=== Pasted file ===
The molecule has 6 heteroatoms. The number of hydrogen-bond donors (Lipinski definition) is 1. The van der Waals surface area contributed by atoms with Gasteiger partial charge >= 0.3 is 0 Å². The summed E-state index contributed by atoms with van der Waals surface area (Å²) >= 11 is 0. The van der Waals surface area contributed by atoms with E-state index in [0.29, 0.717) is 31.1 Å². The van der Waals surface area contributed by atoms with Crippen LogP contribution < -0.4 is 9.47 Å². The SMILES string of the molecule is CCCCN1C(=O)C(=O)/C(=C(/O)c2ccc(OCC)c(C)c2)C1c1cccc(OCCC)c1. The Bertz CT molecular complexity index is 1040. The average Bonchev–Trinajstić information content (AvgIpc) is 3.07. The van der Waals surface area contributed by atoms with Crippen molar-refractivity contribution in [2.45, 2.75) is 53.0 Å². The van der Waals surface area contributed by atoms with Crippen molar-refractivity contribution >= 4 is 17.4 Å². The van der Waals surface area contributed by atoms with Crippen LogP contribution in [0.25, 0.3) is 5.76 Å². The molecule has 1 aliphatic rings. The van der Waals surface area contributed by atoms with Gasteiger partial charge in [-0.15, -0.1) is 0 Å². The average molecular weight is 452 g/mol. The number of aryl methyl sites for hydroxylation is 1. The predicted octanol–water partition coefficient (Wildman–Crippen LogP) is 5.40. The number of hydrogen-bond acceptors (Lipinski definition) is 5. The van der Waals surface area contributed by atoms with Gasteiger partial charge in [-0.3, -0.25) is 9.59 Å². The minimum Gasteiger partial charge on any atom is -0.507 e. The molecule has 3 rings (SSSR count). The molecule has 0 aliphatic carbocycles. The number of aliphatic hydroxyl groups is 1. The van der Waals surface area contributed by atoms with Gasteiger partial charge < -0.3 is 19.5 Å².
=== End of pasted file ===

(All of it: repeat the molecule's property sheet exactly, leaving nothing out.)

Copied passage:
The molecule has 6 heteroatoms. The number of hydrogen-bond donors (Lipinski definition) is 1. The van der Waals surface area contributed by atoms with Gasteiger partial charge >= 0.3 is 0 Å². The summed E-state index contributed by atoms with van der Waals surface area (Å²) >= 11 is 0. The van der Waals surface area contributed by atoms with E-state index in [0.29, 0.717) is 31.1 Å². The van der Waals surface area contributed by atoms with Crippen LogP contribution < -0.4 is 9.47 Å². The SMILES string of the molecule is CCCCN1C(=O)C(=O)/C(=C(/O)c2ccc(OCC)c(C)c2)C1c1cccc(OCCC)c1. The Bertz CT molecular complexity index is 1040. The average Bonchev–Trinajstić information content (AvgIpc) is 3.07. The van der Waals surface area contributed by atoms with Crippen molar-refractivity contribution in [2.45, 2.75) is 53.0 Å². The van der Waals surface area contributed by atoms with Crippen molar-refractivity contribution >= 4 is 17.4 Å². The van der Waals surface area contributed by atoms with Crippen LogP contribution in [0.25, 0.3) is 5.76 Å². The molecule has 1 aliphatic rings. The van der Waals surface area contributed by atoms with Gasteiger partial charge in [-0.15, -0.1) is 0 Å². The average molecular weight is 452 g/mol. The number of aryl methyl sites for hydroxylation is 1. The predicted octanol–water partition coefficient (Wildman–Crippen LogP) is 5.40. The number of hydrogen-bond acceptors (Lipinski definition) is 5. The van der Waals surface area contributed by atoms with Gasteiger partial charge in [-0.3, -0.25) is 9.59 Å². The minimum Gasteiger partial charge on any atom is -0.507 e. The molecule has 3 rings (SSSR count). The molecule has 0 aliphatic carbocycles. The number of aliphatic hydroxyl groups is 1. The van der Waals surface area contributed by atoms with Gasteiger partial charge < -0.3 is 19.5 Å².